Practice photography to improve your video skills

Sometimes the best way to advance a skill rapidly and with the greatest degree of precision is to be still. The idea seems counterproductive at first, but after consideration, the notion holds water. Top athletes work out the components of their mechanics slowly and methodically. They often use slow-motion video or frame-by-frame analysis to correct minute movements. In this case, still images show what cannot be detected at full speed. Being still is not something that comes naturally to most video producers. Video is about movement, and movement is the default for the majority of media makers.

Despite this, I believe that the zen of stillness is something that can benefit every aspiring cinematographer. While motion is an essential part of video, practicing still photography can give videographers a stronger proficiency in the aesthetics of lighting, blocking, color, focal settings and composition.

Famed director Stanley Kubrick is one such example. Before garnering fame as the director of such renowned films as “2001: A Space Odyssey,” “A Clockwork Orange,” and  “Eyes Wide Shut,” Kubrick was a photographer. An April 2018 article by the NY Times tells how, as a young 17-year-old living in the Bronx, Kubrick was employed as a staff photographer for Look magazine. The article features a collection of photos taken by the future cinematic icon.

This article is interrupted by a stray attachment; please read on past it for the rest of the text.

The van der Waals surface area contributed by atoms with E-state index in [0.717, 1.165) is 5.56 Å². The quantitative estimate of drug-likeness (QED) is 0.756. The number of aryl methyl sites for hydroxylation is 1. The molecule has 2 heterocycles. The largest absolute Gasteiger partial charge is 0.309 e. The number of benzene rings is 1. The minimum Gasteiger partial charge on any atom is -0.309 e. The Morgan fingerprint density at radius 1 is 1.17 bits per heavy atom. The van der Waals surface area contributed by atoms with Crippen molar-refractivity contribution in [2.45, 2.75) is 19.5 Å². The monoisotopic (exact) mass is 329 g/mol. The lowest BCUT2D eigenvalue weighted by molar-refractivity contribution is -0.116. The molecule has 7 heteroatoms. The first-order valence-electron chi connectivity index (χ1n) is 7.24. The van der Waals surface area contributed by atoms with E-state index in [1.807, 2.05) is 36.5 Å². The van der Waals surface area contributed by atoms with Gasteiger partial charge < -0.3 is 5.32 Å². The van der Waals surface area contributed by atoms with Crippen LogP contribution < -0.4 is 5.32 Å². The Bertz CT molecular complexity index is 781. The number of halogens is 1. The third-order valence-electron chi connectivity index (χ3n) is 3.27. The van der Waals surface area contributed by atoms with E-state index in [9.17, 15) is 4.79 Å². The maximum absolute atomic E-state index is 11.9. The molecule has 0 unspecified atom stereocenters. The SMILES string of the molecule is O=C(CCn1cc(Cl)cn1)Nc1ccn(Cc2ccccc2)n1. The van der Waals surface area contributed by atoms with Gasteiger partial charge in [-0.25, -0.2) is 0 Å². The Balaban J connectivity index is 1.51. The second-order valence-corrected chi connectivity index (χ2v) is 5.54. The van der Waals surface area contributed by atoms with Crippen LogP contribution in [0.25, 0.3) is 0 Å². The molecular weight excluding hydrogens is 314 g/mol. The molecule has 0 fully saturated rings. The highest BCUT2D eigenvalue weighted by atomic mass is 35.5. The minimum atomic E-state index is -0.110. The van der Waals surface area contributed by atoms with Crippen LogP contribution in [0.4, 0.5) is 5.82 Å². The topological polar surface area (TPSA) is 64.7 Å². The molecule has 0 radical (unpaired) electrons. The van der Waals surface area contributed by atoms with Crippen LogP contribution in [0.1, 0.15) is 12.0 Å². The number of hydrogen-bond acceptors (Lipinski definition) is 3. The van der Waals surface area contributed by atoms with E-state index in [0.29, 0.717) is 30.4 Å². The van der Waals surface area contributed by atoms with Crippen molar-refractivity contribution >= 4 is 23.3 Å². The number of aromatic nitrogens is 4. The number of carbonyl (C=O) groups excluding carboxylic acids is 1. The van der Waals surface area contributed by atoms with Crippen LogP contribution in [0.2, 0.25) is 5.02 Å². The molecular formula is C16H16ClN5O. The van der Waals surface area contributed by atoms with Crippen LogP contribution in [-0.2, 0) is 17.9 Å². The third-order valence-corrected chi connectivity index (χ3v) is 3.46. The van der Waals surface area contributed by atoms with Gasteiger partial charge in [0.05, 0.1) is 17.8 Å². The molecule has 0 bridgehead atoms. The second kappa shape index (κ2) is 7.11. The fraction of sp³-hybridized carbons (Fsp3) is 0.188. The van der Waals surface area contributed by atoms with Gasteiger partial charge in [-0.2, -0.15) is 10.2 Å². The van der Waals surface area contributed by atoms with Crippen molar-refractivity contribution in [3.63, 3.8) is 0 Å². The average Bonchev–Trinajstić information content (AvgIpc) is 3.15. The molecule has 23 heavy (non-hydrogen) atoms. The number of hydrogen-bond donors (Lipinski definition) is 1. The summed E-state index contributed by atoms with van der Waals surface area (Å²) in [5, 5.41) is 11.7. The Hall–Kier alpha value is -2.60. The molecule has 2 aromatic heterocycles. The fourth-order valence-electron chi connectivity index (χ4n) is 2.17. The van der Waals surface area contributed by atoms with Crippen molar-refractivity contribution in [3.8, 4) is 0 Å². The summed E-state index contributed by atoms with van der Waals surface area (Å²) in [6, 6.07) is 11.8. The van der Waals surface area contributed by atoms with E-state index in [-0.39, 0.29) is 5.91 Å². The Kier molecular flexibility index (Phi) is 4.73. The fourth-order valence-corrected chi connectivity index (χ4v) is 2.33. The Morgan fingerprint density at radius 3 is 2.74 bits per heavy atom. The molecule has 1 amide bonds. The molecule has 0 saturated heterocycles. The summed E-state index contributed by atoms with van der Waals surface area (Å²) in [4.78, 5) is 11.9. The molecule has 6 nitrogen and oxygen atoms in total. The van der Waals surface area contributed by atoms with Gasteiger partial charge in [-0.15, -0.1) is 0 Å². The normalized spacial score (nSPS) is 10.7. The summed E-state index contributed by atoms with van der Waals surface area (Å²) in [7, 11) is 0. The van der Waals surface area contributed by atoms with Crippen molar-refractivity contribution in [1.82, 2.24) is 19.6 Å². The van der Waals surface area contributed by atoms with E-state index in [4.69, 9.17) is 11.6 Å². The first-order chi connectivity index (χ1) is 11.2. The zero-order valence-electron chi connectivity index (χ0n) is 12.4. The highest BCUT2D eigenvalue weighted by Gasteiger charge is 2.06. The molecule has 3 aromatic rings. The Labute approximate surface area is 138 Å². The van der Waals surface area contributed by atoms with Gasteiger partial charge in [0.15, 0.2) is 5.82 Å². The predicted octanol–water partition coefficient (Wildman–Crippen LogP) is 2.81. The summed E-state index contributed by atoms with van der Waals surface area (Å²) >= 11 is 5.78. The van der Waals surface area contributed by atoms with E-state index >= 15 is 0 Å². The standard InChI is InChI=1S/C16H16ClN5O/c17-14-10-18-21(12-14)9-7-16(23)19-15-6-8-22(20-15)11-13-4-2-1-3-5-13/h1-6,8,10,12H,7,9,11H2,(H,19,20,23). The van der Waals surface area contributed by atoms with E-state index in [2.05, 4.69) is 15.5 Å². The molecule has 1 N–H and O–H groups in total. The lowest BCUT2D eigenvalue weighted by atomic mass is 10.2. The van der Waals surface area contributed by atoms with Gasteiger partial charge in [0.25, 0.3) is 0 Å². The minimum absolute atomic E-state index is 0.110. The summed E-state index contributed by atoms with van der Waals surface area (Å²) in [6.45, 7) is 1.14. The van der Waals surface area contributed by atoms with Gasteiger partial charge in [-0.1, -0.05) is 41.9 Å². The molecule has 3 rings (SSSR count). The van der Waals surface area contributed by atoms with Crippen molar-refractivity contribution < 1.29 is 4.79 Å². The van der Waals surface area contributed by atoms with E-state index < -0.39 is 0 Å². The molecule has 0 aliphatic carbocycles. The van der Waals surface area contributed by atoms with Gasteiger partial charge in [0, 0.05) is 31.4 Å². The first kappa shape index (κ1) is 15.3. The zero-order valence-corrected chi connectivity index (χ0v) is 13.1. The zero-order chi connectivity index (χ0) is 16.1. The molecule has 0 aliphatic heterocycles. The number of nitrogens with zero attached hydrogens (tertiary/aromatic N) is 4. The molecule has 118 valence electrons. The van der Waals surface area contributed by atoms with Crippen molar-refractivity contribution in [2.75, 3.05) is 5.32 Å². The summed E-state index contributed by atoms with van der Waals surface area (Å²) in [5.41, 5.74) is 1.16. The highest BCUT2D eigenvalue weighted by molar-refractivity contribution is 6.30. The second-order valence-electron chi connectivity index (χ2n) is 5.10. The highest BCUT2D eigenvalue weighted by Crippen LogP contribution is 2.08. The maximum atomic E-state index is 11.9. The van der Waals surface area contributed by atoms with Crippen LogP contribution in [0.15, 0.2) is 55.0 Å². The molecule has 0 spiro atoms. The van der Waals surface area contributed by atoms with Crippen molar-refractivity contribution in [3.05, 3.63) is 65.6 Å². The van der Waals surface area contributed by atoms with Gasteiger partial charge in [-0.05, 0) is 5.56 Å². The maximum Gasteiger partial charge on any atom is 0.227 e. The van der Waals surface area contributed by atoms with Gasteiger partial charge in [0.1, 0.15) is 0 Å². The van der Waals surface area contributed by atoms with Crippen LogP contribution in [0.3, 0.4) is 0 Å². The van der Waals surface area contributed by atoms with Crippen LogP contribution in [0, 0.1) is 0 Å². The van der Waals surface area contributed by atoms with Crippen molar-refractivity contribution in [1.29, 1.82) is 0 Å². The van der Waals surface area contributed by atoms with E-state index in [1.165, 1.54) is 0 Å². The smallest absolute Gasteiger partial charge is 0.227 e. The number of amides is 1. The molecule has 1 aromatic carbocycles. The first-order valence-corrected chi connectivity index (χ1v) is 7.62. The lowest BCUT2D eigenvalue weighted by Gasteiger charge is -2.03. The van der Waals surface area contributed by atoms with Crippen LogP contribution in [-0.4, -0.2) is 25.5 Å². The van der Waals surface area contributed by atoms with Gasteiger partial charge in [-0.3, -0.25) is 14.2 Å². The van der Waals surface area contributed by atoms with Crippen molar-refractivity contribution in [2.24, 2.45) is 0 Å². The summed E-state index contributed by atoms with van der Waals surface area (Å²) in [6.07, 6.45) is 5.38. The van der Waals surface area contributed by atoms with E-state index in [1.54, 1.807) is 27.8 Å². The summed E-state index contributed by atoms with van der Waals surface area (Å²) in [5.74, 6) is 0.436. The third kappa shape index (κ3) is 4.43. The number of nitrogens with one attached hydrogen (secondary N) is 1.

The NY Times article quotes Kubrick as crediting his time as a working photographer as an important part of his journey to motion pictures. Kubrick explains, “I think if I had gone to college I would never have been a director.” The black and white photos show that, even as a young man, Kubrick had a masterful eye for composition, camera position, lighting and storytelling. In fact, his photos almost look like still frames exported from movies.

This familiarity with still photography no doubt influenced the cinematic work that Kubrick would later produce. Perhaps spending time mastering the disciplines of still photography could have a similar impact on your work.

Removing the motion from your media and working with still images allows you to slow down to concentrate on designing your shots with a greater sense of awareness and attention to detail. With photography, you can focus the full weight of your creativity on capturing a single moment in time. The practice will permit you to belabor — in the only most positive way — your camera settings, to explore the nuances of exposure, and to focus on the depth and intentionality of your lens choice. It offers you the opportunity to carefully craft the angle, intensity and emotion of your lighting to create a mood. And it will help you develop an expert’s eye for composing your shots in a thoughtful and artful manner.  

Sometimes, in order to get things moving, we need to be still.

Matthew York
Matthew York
Matt York is Videomaker's Publisher/Editor.

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